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Monday, February 28, 2011

Philip Roth’s Alexander Portnoy channels Duke Snider

“Duke Snider, a Prince of New York’s Golden Age of Baseball, Dies at 84” reads the headline in today’s obituary in The New York Times and goes on to describe him as a “star among stars” during the eleven seasons he played for the Brooklyn Dodgers in the 1950s. “Snider was a colossus, one of three roaming the center fields of New York.” The others were Willie Mays of the New York Giants and Mickey Mantle of the Yankees, and each October at least one of the three teams played in the World Series during this era. “The three became symbols for their teams, as the fans argued over who was the best: Willie, Mickey or the Duke?”

Snider hit forty or more home runs in five consecutive seasons, something neither Mantle or Mays achieved. Impressive as he was the plate, Snider also inspired fans with his fielding. As the Times obit says, “He moved back on the ball brilliantly and unleashed powerful throws.” Fans watching him play at Brooklyn’s Ebbets Field felt close to the action. As Roger Kahn wrote in The Boys of Summer, “In the intimacy of Ebbets Field it was a short trip from the grandstand to the fantasy that you were in the game.” No one has captured that fantasy—and Snider's starring role in it—better than Philip Roth in Portnoy’s Complaint as Alexander Portnoy describes his youthful prowess as an outfielder to his therapist:
. . . Or just standing nice and calm—nothing trembling, everything serene—standing there in the sunshine (as though in the middle of an empty field, or passing the time on the street corner) standing without a care in the world in the sunshine, like my king of kings, the Lord my God, The Duke Himself (Snider, Doctor, the name may come up again), standing there as loose and as easy, as happy as I will ever be, just waiting by myself under a high fly ball (a towering fly ball, I hear Red Barber say, as he watches from behind his microphone—hit out toward Portnoy; Alex under it, under it), just waiting there for the ball to fall into the glove I raise to it, and yup, there it is, plock, the third out of the inning (and Alex gathers it in for out number three, and folks, here’s old C.D. for P. Lorillard and Company), and then in one motion, while old Connie brings us a message from Old Golds, I start in toward the bench, holding the ball now with the five fingers of my bare left hand, and when I get to the infield—having come down hard with one foot on the bag at second base—I shoot it gently with just one flick of the wrist, at the opposing team’s shortstop as he comes trotting out onto the field, and still without breaking stride, go loping in all the way, shoulders shifting, head hanging, a touch pigeon-toed, my knees coming slowly up and down in an altogether brilliant imitation of The Duke. Oh, the unruffled nonchalance of that game!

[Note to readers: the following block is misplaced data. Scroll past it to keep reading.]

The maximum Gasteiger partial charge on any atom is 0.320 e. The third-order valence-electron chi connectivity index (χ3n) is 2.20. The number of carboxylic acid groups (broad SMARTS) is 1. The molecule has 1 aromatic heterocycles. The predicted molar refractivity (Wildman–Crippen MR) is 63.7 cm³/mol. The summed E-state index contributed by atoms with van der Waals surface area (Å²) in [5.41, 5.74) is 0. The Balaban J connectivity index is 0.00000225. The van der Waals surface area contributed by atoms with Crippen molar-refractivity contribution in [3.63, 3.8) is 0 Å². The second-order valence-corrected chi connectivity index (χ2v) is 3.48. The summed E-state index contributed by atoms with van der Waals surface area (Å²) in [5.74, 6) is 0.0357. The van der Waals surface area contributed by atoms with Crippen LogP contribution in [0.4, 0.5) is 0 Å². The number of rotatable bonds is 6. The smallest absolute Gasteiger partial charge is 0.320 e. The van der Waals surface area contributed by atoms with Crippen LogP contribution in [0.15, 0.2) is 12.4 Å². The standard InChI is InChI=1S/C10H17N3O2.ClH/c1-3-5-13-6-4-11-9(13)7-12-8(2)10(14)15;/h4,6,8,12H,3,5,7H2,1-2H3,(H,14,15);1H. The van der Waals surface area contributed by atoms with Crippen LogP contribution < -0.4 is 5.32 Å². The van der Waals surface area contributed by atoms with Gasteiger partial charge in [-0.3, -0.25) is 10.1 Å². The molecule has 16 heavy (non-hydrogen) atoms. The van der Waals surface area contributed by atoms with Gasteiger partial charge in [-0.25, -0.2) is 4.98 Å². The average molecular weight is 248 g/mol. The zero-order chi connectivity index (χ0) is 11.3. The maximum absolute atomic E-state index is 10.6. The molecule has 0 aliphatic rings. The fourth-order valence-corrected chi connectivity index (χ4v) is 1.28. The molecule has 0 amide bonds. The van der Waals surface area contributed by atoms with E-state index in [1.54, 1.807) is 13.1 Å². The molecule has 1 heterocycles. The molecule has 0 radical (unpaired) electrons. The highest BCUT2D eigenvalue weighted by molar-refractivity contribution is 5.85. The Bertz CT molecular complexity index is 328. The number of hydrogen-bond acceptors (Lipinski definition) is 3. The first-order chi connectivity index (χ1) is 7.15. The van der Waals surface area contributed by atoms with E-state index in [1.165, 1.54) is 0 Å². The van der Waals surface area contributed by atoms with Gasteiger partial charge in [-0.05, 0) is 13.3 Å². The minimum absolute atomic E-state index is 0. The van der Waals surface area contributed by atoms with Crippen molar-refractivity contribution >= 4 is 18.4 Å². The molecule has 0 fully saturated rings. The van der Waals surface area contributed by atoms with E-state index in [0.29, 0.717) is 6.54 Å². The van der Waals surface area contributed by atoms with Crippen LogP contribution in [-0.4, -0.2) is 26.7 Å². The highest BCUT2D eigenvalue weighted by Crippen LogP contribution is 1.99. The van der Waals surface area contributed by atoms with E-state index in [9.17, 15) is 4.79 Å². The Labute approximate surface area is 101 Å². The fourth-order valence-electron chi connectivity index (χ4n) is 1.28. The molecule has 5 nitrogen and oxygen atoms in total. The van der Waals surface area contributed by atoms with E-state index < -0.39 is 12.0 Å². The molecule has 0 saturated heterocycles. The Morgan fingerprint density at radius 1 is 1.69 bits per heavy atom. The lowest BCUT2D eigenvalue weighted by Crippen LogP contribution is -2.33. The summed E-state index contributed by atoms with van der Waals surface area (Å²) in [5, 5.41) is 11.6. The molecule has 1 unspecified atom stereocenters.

Snider reflected on his career after being inducted into the Baseball Hall of Fame in 1980

Also of interest:
Related LOA works: Philip Roth: Novels 1967-1972 (includes Portnoy’s Complaint); Baseball: A Literary Anthology (includes this passage from Portnoy’s Complaint)

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